Aug 09, 2022 Letters
Kaieteur News – I learn with amazement that the President is on a rescue operation involving smoothing over the raging waters inside the higher reaches of GuySuCo. It doesn’t get higher than the board and senior management; if the two are at loggerheads, then minds become twisted, visions get distorted, neither of which helps the crippled company. But when I read in SN of President Ali’s intended salvaging mission, my first take was that this is truly the strangest of countries.
The problem is corruption, as fortified by a rash of claims about deception, and the resulting lack of trust that follows. Nobody at any level can work together when trust – that most precious and scarcest of commodities in Guyana – is glaringly lacking. It is obvious to me from the distance of the far outside that some things are not right at the sugar corp. Considering its fragile state, corruption is the last thing that it can afford, is able to endure. This is particularly applicable when we all know that GuySuCo is an expensive ward of the State, which means pressed and strapped Guyanese taxpayers. For these reasons, my thinking is that the President’s interest is not in the right place, when I ponder this mediating mission that he has made his priority.
Editor, it is my position that President Ali is barking up the wrong tree, and placing his weight on the weakest of branches. Given the roiling circumstances at the heights in GuySuCo, there is no need for a mediator or an arbitrator, even a well-meaning reconciler, as much as I am all for the latter in most situations. In my little, two-cents contemplations, what is needed, nay demanded, at GuySuCo is a truth seeker and a fact finder. The areas that should be prioritised include, which one of the contending sides (and it is more than individual parties, more like hostile factions) is speaking to truth, represents what is right. Right for the best interests of the corporation. Right for internal ambience necessary for progress to be eked out in an entity sadly lacking in such. And right for the goodwill that GuySuCo could use both from inside its sphere of ops, and on the outside as well.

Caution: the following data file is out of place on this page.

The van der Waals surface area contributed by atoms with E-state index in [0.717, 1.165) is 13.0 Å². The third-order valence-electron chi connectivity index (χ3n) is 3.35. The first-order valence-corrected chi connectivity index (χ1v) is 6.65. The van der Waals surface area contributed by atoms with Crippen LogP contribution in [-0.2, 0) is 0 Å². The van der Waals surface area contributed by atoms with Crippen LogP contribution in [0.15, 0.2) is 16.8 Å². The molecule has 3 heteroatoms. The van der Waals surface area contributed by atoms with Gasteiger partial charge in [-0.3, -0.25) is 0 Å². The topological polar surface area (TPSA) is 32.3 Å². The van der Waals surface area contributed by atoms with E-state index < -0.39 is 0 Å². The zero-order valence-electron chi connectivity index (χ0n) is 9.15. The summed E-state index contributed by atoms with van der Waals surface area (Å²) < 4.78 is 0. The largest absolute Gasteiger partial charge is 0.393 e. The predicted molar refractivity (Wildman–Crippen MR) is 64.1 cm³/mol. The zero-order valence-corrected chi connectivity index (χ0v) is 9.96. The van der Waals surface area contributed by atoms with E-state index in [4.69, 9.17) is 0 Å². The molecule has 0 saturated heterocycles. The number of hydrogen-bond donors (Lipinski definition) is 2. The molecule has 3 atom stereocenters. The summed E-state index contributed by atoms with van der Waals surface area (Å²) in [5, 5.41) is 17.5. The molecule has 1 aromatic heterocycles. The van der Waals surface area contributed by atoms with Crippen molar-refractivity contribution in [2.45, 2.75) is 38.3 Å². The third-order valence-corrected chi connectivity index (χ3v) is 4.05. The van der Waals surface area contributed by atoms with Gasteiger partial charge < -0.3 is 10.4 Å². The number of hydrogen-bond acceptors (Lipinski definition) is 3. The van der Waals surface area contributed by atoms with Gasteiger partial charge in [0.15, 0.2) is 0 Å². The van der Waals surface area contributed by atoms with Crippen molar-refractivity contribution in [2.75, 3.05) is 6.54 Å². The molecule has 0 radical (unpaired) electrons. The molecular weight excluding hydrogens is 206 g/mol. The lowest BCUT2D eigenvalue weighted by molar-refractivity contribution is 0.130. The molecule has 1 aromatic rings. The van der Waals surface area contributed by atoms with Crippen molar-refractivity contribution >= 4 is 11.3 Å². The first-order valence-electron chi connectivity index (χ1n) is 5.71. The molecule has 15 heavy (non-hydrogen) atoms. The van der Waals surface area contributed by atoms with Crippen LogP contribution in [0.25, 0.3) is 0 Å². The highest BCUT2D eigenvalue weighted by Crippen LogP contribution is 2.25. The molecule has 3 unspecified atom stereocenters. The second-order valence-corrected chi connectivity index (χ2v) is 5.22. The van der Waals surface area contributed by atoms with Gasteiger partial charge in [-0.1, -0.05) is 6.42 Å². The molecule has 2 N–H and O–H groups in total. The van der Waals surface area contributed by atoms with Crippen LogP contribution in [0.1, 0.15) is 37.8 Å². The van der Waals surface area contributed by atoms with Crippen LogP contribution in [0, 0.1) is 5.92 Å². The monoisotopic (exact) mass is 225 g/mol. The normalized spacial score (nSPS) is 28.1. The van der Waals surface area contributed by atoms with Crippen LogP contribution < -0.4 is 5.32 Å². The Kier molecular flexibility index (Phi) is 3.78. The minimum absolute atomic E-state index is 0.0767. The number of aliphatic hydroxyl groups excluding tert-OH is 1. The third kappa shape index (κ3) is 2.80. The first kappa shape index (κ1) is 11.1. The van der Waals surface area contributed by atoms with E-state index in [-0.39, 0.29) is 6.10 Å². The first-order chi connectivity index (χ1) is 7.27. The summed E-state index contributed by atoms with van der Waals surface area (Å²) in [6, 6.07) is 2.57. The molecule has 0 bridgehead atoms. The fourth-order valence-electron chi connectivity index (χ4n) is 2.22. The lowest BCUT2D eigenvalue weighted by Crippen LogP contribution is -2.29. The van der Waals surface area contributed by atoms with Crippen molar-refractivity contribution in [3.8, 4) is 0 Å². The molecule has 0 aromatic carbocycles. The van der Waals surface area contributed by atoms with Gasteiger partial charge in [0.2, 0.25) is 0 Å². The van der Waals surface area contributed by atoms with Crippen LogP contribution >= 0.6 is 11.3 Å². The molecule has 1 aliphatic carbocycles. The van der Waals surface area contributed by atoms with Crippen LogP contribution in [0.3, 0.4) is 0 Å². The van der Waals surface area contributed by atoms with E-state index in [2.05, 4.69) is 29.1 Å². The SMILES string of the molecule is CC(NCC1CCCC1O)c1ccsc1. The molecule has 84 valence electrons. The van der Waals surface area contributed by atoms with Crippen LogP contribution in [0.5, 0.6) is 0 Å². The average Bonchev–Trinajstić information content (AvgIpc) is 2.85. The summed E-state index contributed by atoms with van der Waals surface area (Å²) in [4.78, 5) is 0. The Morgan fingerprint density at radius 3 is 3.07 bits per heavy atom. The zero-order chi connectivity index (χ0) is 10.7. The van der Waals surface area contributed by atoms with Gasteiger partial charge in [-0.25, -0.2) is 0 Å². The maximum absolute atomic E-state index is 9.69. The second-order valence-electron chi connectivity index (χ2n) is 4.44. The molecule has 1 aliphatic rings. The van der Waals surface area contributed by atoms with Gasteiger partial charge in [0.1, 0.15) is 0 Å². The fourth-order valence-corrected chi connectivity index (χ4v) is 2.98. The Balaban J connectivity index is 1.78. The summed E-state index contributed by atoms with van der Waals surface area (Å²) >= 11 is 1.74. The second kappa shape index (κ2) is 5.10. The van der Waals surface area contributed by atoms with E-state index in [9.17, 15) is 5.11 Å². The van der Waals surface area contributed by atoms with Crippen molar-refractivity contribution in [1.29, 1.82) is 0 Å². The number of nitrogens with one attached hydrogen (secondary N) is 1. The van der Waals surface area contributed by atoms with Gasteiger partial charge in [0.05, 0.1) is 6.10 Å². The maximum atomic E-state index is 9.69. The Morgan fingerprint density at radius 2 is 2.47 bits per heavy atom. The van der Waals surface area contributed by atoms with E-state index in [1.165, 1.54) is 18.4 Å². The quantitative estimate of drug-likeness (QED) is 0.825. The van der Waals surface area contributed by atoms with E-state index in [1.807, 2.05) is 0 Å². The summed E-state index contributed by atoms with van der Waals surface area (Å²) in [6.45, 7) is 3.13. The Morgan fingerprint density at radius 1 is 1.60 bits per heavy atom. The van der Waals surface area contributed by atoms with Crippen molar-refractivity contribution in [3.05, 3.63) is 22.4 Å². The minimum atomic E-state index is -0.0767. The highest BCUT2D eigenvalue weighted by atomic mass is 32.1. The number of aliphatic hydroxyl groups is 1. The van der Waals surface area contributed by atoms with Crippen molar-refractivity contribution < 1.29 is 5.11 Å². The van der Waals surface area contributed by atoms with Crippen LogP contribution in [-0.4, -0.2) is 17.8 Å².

Additionally, because Guyanese taxpayers fund the continued existence of the corporation, contentions about corruption must be settled cleanly and conclusively; properly also. If allowed to remain unaddressed, then it would be as if local taxpayers are willing participants in sponsoring robberies of their own persons. Further still, I must now put something else in motion. President Ali has been strident, acidic, even abusive in his own claims surrounding transparency and accountability, both of which signify a hard distaste for corrupt practices. Well, at least this is so in my book. Now, the spotlight is on the President to make good on his words, which I remind him of every so often, so that he stays centred, and in my struggles to keep him honest, as we Americans like to say.
Thus, being a Presidential broker is the wrong move at the wrong time with the wrong issue. If the piercingly attacking former director is in the wrong, then let that be noted publicly, and if a reprimand is due for his hasty zeal, so let it be. By the same token, the CEO (and he is not a lone actor, all things considered) is due recognition for his own no less stout defenses about what took place. To state my own case openly, I am convinced that there are more than tractors in this mess, and that it is the flare up and blowout triggered by a long string of other associated troubling issues. There were others before the now former director who left in anger and disgust. When all is said and done, this is where President gets to prove what he is really about: circling wagons, maintaining sketchy narratives, or a genuine leader who himself can be trusted to rise to the challenge and take no prisoners. He must demonstrate how authentic of a corruption fighter he is, by backing up longstanding words to that effect, with actions that would go far in confirming his own credibility.
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